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a group photo from a vantage point looking down upon dip in the road.


Field Report: Carlsbad "Save the Beach" Walk at Dip in the Road

Last Sunday morning, our chapter led a “save the beach” walk along an endangered stretch of Carlsbad’s coast. We assembled at North Ponto State Beach to walk along "dip in the road," a mile-long stretch where southbound Carlsbad Blvd. descends to sea level on either side of coastal bluffs and runs right along the beach.

Unfortunately, the road runs too close to the ocean, blocking any hopes that the beach could naturally migrate landward as sea levels rise. The road already floods intermittently and has been closed to traffic in the past. Additionally, both the Army Corps and the City have placed piles of riprap (boulders) on valuable public beach space to protect the road from being undercut by waves. 

To their credit, the City of Carlsbad has been proactively planning how to realign traffic away from this threatened road along the beach. During our walk, we discussed what the City has done so far, along with Surfrider’s goals to ensure this project prioritizes saving the beach in addition to saving a critical coastal road. Thanks to a 6 foot high tide during our walk, community members were able to see for themselves how the ocean is already drowning this interrupted beach while threatening the existing road. 

The goal of Sunday's event was to educate the community and build support for a coastal adaptation project that, if carried out successfully, will protect a critical coastal corridor while saving a valuable public beach in an area surrounded by bluff-backed beaches that will not fare well against rising seas in the next 50-75 years.

Check out the tabs below to see some telling images and renderings of the project area. Below the tabs, you will find a detailed list of resources to learn more about this exciting coastal adaptation project. 

Beach Walk670

We assembled at Tower 28 near the North Ponto lot on an absolutely beautiful Sunday morning! 

beach walk bridge

The bridge at Las Encinas Creek during a 6 foot high tide, looking north. Even with minimal swell, the beach space is essentially drowned at high tide.

narrow beach from high

Our last stop was this vantage point, looking south at the project area. You can clearly see how narrow the beach has become, along with how much space there'd be for the beach to migrate landward if/when the road is moved.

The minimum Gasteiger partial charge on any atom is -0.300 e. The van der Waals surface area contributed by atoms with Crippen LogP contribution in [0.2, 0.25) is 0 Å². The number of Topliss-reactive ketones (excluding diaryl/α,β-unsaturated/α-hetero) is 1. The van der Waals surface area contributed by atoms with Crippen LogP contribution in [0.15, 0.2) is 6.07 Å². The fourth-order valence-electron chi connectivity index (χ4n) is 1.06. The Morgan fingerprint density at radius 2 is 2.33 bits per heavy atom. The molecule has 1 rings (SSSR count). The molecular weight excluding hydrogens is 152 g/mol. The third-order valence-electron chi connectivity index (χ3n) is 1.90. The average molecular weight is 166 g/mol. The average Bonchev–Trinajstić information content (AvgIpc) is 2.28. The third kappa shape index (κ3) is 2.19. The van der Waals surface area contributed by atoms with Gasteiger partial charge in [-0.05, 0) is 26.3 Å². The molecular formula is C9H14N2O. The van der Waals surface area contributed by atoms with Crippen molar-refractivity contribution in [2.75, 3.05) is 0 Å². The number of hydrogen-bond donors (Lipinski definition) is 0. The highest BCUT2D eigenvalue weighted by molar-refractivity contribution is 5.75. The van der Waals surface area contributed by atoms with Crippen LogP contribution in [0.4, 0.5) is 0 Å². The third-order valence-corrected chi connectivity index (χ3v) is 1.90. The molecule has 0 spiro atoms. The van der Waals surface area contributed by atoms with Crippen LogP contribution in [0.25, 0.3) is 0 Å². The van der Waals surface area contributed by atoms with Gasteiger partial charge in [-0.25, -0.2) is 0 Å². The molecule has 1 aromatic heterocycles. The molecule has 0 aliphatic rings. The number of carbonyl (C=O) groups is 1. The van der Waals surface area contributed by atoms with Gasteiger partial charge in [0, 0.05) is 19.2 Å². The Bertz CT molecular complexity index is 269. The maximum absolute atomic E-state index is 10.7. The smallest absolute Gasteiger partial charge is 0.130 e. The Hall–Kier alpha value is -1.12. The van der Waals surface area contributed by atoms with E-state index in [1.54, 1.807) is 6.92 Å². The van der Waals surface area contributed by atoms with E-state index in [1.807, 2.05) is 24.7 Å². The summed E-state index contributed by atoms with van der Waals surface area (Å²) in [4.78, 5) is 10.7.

Speaking of the existing road, the City restriped it last year. It now features only 1 traffic lane instead of 2, which allows more space for bikes and pedestrians. 


El Nino at Carlsbad Blvd.

Storm surge during the 2015/16 El Niño flooded and damaged the road, prompting an emergency closure and the placement of additional boulders on the beach to protect the road. 


An aerial image during the 2021 King Tides shows that at a 7 foot tide, the ocean drowns the entire beach and reaches the foot of the road. Based on the latest sea level rise science, this is what a normal high tide will look like in as early as 30 years. 

IG - when you dip i dip we dip

January 6, 2023 aka "Big Friday." This photo illustrates what happens when a sizable swell correlates with the same tide level that we witnessed during our beach walk - 6 feet. Click image to see a short video from that day. 


*Click on images for a larger view

Roadway Option 2 (approved option)

On June 20, 2023, the City Council voted to support the above-option for the new roadway. It reduces traffic to one lane in each direction, adds several roundabouts instead of traffic stops, and provides ample space for bike lanes and pedestrians.

GHD image w arrows

This diagram shows that if the existing S Carlsbad Blvd. is removed once traffic is rereouted, a pocket beach would form in its place with sea level rise (SLR) resilience up to 6.6 feet. If the road remains, the beach will be 100% gone after 1.7 feet of  SLR, not to mention largely unusable much earlier. 

City rendering

A simple city-rendering of how much space we will gain by moving the southbound road inland to adjoin with the existing northbound lane.

Drone shot w superimposed arrow

At the end of the day, it's really that simple - move the road, save the beach. 

Want to learn more about this project and the conditions that necessitate action? Peruse the resources below from both the City of Carlsbad and Surfrider. Please email if you have any questions or would like to learn more. 

*Please note that this list is copied from our S Carlsbad Blvd. Coastal Adaptation Project Campaign Page. We will continue to update the Campaign page as new developments occur, so be sure to check back on that page in the future if you want to follow along on this project. 

hBeach Walk691It takes a community!